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View a eulogy for Robert Patrick Jordan, USMA '69, who passed away on October 8, 2007.

Robert Patrick Jordan

West Point, 1969

Be Thou At Peace

Posted by Joe Schatz on October 22, 2007:

Our Loyal and Selfless Friend, Rob Jordan

There are a lot of members of our class who owe their diplomas to Rob Jordan. Were it not for Rob’s tutoring, I would still be back there trying to pass chemistry. And I was but one of many beneficiaries of Rob’s gift for making complex subjects understandable and his generosity of spirit that impelled him to use his gift to help others.

There are always people who say they will help. Rob never said he would help, he just helped. No matter what your problem was and no matter what his circumstances were, Rob always came through. It was wonderful to know that he was in your corner.

Rob also helped many of us, and our dates, as the bartender at Snuffy’s. He shepherded the wayward safely home. Rob was happy working there, but looking back, it was the worst possible job for him.

I say that because no true remembrance of Rob could be made without acknowledging his epic struggles against demons. When he was young he fought alcohol, beating it by the time he was 30, and heroically remained sober thereafter. Unfortunately, by then it had taken a terrible toll on his health. He attended AA meetings until the end and helped many of the people he met there, too. Rob also battled depression, something that seems to disproportionately afflict the smartest among us, maybe because they see reality too clearly. But he never complained about alcoholism or depression or anything else, including chronic, severe back pain and migraine headaches. He spoke matter of factly about “chemical dependence” and other circumstances and events that had affected him. He stoically accepted the cards life had dealt him and he played them with class and courage.

Although he helped everyone else he seldom asked for help and usually insisted that he didn’t need any. Most of the time he figured out some way to get things done by himself. One time, he called me to help him move a heavy, cast iron bath tub into a tight spot. When I called to say I was on the way, he said someone else had helped him. I was disappointed to have missed a chance to help him for a change and asked him who had replaced me. I could hear him exhale on a cigarette before he answered, laughing, “Archimedes. We used fulcrums and levers.”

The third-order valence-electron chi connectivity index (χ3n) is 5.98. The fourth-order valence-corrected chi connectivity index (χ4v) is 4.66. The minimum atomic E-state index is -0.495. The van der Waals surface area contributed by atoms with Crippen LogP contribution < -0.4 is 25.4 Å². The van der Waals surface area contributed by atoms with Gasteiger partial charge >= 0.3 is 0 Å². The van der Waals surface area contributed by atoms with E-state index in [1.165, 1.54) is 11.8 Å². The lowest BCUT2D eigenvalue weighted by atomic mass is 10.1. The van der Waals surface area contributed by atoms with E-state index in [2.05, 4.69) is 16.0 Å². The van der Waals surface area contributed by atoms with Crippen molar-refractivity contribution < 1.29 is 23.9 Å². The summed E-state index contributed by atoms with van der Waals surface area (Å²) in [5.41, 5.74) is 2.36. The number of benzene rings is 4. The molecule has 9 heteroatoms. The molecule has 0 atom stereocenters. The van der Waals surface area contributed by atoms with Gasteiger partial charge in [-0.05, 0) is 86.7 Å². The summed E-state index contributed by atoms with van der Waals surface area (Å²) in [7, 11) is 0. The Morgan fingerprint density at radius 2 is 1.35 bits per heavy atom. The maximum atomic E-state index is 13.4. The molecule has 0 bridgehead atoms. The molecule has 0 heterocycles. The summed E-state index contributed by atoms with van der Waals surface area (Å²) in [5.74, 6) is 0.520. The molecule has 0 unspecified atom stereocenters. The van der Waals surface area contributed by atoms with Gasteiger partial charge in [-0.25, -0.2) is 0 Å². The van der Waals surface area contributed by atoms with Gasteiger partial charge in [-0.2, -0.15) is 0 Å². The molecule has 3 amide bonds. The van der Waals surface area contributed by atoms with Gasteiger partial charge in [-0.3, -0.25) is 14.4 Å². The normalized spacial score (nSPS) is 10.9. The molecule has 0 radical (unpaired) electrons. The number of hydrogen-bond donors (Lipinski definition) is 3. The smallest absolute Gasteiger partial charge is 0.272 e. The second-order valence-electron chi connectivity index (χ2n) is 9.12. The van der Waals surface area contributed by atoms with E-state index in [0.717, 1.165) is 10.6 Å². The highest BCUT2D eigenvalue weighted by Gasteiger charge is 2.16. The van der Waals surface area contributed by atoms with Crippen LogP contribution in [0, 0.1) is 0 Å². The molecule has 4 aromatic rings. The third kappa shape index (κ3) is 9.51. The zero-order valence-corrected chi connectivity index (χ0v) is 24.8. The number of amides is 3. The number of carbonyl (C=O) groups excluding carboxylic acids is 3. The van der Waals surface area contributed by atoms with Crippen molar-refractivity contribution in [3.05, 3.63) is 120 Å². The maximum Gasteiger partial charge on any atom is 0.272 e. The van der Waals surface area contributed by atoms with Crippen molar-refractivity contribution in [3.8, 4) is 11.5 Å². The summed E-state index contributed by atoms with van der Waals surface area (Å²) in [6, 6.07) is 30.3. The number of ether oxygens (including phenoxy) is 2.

Another time Rob asked me, as his attorney, to talk to some investors who were considering putting money into his company. He had equipment, remote controlled cameras on wheels, that would roll through huge concrete sewer pipes looking for cracks. After the Northridge earthquake, Rob got a contract to inspect sewer pipes in Los Angeles. At the meeting with the investors, there were a bunch of “suits,” as Rob called them, sitting around a conference table. Rob was wearing work clothes. One of the investors said, in a tone that Rob later said he thought was condescending, “So, Mr. Jordan, could you tell me about what you do in the sewer?” Rob puffed on his cigarette a few times, creating a cloud of smoke over the table, and said slowly, “All you need to know is that shit flows downhill and if it don’t you got to pump it.” The investors did not make the investment.

After he retired, Rob several times came to the rescue of vulnerable people beset by bullying bureaucrats, unscrupulous creditors and pretentious blowhards who were routinely shocked to learn that the powerless object of their ill treatment was a friend of some old guy with missing teeth who looked like a biker but was smart and apparently had enough money to hire a lawyer to straighten things out.

My wife and children loved Rob. Of course, Rob helped them, such as by fixing the computer, getting the garage door opener to work, helping me with concrete in the back yard for a pole for a basketball hoop while eating chocolate cookies as fast as my wife could make them, even babysitting once. But I don’t think that was why they loved him. I think they loved him because they sensed, as so many others had, that he was “the real deal.”

An admirer of Samuel Johnson, the famous lexicographer, said of him, “Johnson is dead – Let us go on to the next best – There is nobody: no man can be said to put you in mind of Johnson.” That’s how I feel about Rob.

– Joe Schatz

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